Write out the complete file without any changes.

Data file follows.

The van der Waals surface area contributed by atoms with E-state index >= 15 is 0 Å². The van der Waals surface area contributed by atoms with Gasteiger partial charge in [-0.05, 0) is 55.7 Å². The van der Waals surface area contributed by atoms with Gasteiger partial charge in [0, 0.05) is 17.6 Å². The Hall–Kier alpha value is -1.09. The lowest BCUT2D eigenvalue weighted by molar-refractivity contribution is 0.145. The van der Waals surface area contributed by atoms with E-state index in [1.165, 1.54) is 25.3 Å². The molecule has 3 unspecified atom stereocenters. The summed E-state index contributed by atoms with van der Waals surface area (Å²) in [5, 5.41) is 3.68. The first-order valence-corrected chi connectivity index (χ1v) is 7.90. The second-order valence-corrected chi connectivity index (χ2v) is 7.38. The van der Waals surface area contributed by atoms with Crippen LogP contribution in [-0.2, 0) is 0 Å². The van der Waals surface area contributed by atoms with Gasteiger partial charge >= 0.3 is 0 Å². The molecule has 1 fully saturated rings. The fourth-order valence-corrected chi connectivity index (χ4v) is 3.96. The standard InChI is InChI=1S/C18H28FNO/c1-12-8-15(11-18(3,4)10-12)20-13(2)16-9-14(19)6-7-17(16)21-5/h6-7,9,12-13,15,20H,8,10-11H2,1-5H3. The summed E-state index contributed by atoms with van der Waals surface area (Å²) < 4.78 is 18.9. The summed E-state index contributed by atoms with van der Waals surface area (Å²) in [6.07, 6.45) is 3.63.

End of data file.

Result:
The van der Waals surface area contributed by atoms with E-state index >= 15 is 0 Å². The van der Waals surface area contributed by atoms with Gasteiger partial charge in [-0.05, 0) is 55.7 Å². The van der Waals surface area contributed by atoms with Gasteiger partial charge in [0, 0.05) is 17.6 Å². The Hall–Kier alpha value is -1.09. The lowest BCUT2D eigenvalue weighted by molar-refractivity contribution is 0.145. The van der Waals surface area contributed by atoms with E-state index in [1.165, 1.54) is 25.3 Å². The molecule has 3 unspecified atom stereocenters. The summed E-state index contributed by atoms with van der Waals surface area (Å²) in [5, 5.41) is 3.68. The first-order valence-corrected chi connectivity index (χ1v) is 7.90. The second-order valence-corrected chi connectivity index (χ2v) is 7.38. The van der Waals surface area contributed by atoms with Crippen LogP contribution in [-0.2, 0) is 0 Å². The van der Waals surface area contributed by atoms with Gasteiger partial charge >= 0.3 is 0 Å². The molecule has 1 fully saturated rings. The fourth-order valence-corrected chi connectivity index (χ4v) is 3.96. The standard InChI is InChI=1S/C18H28FNO/c1-12-8-15(11-18(3,4)10-12)20-13(2)16-9-14(19)6-7-17(16)21-5/h6-7,9,12-13,15,20H,8,10-11H2,1-5H3. The summed E-state index contributed by atoms with van der Waals surface area (Å²) < 4.78 is 18.9. The summed E-state index contributed by atoms with van der Waals surface area (Å²) in [6.07, 6.45) is 3.63.